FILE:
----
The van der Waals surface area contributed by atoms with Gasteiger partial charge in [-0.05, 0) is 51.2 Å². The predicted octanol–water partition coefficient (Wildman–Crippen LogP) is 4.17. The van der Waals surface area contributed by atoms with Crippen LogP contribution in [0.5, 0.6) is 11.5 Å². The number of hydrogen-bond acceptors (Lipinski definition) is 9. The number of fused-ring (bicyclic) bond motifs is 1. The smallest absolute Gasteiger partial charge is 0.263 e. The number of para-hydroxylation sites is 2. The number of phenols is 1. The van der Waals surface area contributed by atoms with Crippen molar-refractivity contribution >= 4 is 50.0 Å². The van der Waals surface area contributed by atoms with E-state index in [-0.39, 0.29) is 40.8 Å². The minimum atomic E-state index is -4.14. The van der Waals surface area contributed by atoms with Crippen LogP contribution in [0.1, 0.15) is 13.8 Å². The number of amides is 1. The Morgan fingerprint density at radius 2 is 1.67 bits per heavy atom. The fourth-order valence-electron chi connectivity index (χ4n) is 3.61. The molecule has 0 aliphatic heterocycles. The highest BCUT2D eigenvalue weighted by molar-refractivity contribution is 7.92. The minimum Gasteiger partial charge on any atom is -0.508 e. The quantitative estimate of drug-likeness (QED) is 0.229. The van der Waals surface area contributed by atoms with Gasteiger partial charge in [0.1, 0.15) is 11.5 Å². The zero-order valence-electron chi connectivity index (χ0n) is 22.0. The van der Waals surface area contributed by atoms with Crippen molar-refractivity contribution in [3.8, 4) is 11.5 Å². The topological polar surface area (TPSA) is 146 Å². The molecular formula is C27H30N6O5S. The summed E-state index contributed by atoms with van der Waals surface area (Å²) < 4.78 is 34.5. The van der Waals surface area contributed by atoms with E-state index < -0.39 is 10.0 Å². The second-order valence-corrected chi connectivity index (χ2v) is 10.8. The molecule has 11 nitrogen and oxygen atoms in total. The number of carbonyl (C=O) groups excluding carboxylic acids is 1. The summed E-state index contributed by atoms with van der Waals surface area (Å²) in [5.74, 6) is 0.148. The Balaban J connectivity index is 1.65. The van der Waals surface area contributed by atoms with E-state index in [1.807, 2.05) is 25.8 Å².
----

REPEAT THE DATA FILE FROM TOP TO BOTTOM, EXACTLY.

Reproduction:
The van der Waals surface area contributed by atoms with Gasteiger partial charge in [-0.05, 0) is 51.2 Å². The predicted octanol–water partition coefficient (Wildman–Crippen LogP) is 4.17. The van der Waals surface area contributed by atoms with Crippen LogP contribution in [0.5, 0.6) is 11.5 Å². The number of hydrogen-bond acceptors (Lipinski definition) is 9. The number of fused-ring (bicyclic) bond motifs is 1. The smallest absolute Gasteiger partial charge is 0.263 e. The number of para-hydroxylation sites is 2. The number of phenols is 1. The van der Waals surface area contributed by atoms with Crippen molar-refractivity contribution >= 4 is 50.0 Å². The van der Waals surface area contributed by atoms with E-state index in [-0.39, 0.29) is 40.8 Å². The minimum atomic E-state index is -4.14. The van der Waals surface area contributed by atoms with Crippen LogP contribution in [0.1, 0.15) is 13.8 Å². The number of amides is 1. The Morgan fingerprint density at radius 2 is 1.67 bits per heavy atom. The fourth-order valence-electron chi connectivity index (χ4n) is 3.61. The molecule has 0 aliphatic heterocycles. The highest BCUT2D eigenvalue weighted by molar-refractivity contribution is 7.92. The minimum Gasteiger partial charge on any atom is -0.508 e. The quantitative estimate of drug-likeness (QED) is 0.229. The van der Waals surface area contributed by atoms with Gasteiger partial charge in [0.1, 0.15) is 11.5 Å². The zero-order valence-electron chi connectivity index (χ0n) is 22.0. The van der Waals surface area contributed by atoms with Crippen molar-refractivity contribution in [3.8, 4) is 11.5 Å². The topological polar surface area (TPSA) is 146 Å². The molecular formula is C27H30N6O5S. The summed E-state index contributed by atoms with van der Waals surface area (Å²) < 4.78 is 34.5. The van der Waals surface area contributed by atoms with E-state index < -0.39 is 10.0 Å². The second-order valence-corrected chi connectivity index (χ2v) is 10.8. The molecule has 11 nitrogen and oxygen atoms in total. The number of carbonyl (C=O) groups excluding carboxylic acids is 1. The summed E-state index contributed by atoms with van der Waals surface area (Å²) in [5.74, 6) is 0.148. The Balaban J connectivity index is 1.65. The van der Waals surface area contributed by atoms with E-state index in [1.807, 2.05) is 25.8 Å².